Ms. MacLean Family Life 421 October 2011. Good health practices which prevent or postpone illness, or decrease their severity. A way of living each.
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Presentation on theme: "Ms. MacLean Family Life 421 October 2011. Good health practices which prevent or postpone illness, or decrease their severity. A way of living each."— Presentation transcript:
Nutrition guide distributed by Health Canada. The second most requested government document (after tax forms). WHY? Divides healthy food into 4 categories. All other food are considered to be “others” and consumed in moderation.
Emotions are feelings experienced in reaction to thoughts, remarks, or events. Emotions are not right or wrong. Reactions to emotions can be right or wrong.
Emotions are: Common Found in varying degrees (strong, subtle) Ever-changing Mixed (experience several emotions at the same time)
We all experience emotion differently. What are some events in which you experience emotion? What are your daily emotions? It is important to understand WHY you feel something!
Just as it is important to be physically fit, it is also important to be emotionally fit. What is Emotional Fitness? What is Emotional Fitness? How can I be emotionally fit? How can I be emotionally fit?
Several basic needs must be met to develop healthy emotions: Security Anxiety about one’s own well-being develops feelings of anger, frustration, and fear Acceptance Without this, children have trouble understanding and accepting others, and finding love
Companionship People need friendship and need to learn how to relate to others. Success Feelings of failure and inadequacy will result if one never feels success. Opportunity Need to have the chance to try new things.
Anger Anger is an acceptable emotion. Learning to handle anger constructively is a sign of maturity. Closing anger inside of you is harmful. Fear A good emotion to keep you from doing something foolish. Anxiety is a form of fear. Phobias are extreme fears which are difficult to overcome.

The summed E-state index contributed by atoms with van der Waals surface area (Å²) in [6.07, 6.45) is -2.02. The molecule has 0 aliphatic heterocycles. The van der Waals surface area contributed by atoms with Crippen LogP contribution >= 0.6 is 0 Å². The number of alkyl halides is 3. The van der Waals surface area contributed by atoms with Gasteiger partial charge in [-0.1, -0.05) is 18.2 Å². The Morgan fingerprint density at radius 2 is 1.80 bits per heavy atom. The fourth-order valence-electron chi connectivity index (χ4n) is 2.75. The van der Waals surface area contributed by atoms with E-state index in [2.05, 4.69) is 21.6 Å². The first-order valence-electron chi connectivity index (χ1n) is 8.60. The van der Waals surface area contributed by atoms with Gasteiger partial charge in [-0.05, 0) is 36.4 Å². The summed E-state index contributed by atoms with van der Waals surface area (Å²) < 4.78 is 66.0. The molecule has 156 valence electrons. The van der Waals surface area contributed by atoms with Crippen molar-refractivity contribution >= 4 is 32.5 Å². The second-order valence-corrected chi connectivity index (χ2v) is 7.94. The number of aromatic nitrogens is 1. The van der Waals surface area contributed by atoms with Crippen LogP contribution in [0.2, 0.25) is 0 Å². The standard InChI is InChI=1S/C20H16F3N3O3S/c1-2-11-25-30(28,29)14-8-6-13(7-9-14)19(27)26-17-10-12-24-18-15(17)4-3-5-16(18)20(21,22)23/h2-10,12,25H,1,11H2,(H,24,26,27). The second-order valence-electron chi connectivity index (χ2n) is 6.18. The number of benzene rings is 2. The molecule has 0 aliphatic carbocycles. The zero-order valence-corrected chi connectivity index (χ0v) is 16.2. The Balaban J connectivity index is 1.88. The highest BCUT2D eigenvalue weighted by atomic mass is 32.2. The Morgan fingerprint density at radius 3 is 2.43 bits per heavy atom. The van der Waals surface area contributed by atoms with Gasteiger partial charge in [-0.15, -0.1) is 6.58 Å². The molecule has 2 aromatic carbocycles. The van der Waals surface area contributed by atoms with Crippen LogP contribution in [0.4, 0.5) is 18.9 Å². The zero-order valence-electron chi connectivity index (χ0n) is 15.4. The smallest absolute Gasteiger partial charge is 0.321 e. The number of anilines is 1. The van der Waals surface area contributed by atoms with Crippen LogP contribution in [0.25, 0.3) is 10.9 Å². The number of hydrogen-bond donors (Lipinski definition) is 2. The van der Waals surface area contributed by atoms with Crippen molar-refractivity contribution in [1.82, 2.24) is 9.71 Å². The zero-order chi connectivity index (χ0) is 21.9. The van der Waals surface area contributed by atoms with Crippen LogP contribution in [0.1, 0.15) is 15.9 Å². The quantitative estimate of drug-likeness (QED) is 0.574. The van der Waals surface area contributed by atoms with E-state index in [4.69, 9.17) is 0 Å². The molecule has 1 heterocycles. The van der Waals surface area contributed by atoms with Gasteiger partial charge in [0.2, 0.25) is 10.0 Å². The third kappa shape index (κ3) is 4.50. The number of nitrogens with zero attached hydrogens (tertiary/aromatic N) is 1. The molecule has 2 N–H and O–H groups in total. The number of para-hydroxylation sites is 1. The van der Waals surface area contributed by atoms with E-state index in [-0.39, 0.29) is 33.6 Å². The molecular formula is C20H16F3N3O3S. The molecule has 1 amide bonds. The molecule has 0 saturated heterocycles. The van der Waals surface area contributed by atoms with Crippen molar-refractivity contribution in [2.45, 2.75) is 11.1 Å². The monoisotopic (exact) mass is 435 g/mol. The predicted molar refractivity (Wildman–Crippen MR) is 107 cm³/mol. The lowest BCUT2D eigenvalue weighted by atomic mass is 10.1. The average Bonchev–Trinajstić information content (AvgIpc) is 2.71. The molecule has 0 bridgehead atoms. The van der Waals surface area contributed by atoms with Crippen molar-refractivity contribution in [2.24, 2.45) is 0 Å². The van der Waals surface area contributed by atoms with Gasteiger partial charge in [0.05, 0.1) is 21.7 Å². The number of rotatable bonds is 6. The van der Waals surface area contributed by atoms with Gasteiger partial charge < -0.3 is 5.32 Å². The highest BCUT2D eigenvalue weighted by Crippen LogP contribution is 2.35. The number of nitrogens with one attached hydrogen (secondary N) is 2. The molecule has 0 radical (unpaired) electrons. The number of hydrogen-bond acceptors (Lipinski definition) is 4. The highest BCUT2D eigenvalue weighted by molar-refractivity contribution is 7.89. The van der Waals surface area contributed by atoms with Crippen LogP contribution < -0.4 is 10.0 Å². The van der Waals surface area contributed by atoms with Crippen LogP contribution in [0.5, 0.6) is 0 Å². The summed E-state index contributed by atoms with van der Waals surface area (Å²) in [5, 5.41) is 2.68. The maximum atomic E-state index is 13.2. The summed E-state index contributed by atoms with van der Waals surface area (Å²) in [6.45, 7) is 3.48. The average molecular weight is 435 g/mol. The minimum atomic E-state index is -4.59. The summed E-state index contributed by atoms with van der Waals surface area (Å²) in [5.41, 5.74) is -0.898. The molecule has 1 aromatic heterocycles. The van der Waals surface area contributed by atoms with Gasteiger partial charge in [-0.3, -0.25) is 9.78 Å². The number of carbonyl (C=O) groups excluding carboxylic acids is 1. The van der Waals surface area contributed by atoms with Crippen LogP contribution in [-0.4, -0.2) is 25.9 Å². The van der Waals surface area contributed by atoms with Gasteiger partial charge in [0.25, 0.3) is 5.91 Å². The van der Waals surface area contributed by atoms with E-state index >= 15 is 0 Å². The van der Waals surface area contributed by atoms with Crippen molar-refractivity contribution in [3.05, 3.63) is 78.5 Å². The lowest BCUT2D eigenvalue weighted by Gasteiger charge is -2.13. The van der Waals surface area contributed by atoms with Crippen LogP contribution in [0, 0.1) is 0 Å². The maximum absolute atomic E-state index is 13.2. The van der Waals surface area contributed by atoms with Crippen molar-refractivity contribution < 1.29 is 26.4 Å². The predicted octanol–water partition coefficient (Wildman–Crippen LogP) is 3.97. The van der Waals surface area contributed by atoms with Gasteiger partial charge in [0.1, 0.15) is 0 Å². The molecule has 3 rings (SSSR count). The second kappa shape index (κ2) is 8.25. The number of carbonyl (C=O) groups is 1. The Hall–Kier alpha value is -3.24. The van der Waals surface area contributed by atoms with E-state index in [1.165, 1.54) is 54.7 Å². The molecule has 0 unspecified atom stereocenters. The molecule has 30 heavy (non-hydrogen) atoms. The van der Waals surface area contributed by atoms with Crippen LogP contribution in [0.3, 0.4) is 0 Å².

Depression Mood swings during adolescence are normal, but you must learn to manage the swings. When you feel down, do an activity that fits your mood and this should improve your emotions. Inferiority Usually the feelings of inferiority are temporary, Change your focus from yourself to someone or something else; this will take off the pressure you put on yourself.
The way you deal with emotions today, has been largely influenced by your emotional development throughout childhood.
Mary Ainsworth (1913-1999): Developmental Psychologist (Studied the development of children) A Canadian Famous for her development of the “Strange Situation” and the “Attachment Theory”
A procedure used to observe attachment relationships between a child and their caregiver. The child is observed playing for 20 minutes while caregivers and strangers enter and leave the room. This is meant to recreate the flow of the familiar and unfamiliar presence of adults in children's lives.
Parent and infant are introduced to the experimental room. Parent and infant are alone. Parent does not participate while infant explores. Stranger enters, converses with parent, then approaches infant. Parent leaves inconspicuously. First separation episode: Stranger's behavior is geared to that of infant. First reunion episode: Parent greets and comforts infant, then leaves again. Second separation episode: Infant is alone. Continuation of second separation episode: Stranger enters and gears behavior to that of infant. Second reunion episode: Parent enters, greets infant, and picks up infant; stranger leaves inconspicuously.
Four aspects of the child's behavior are observed: 1. The amount of exploration (e.g. playing with new toys) the child engages in throughout. 2. The child's reactions to the departure of its caregiver. 3. The stranger anxiety (when the baby is alone with the stranger). 4. The child's reunion behaviour with its caregiver.
3 types of attachment result from Ainsworth’s theory: Secure attachment Anxious-resistant insecure attachment Anxious-avoidant insecure attachment
The child will explore freely while the caregiver is present, will engage with strangers, will be visibly upset when the caregiver departs and happy to see the caregiver return. The child will not engage with a stranger if their mother is not in the room. Develops when the caregiver is available and able to meet the needs of the child in a responsive and appropriate manner.
The child is anxious of exploration and of strangers, even when the caregiver is present. When the caregiver departs, the child is extremely upset. The child does not seem to care when the caregiver returns. The baby may also hit or push the caregiver when approached or when picked up.
The child tends to avoid or ignore the caregiver - showing little emotion when the caregiver departs or returns. Strangers will not be treated much differently from the caregiver. There is not much emotional range regardless of who is in the room or if it is empty. The child's needs are frequently not met and the child comes to believe that communication of needs has no influence on the caregiver.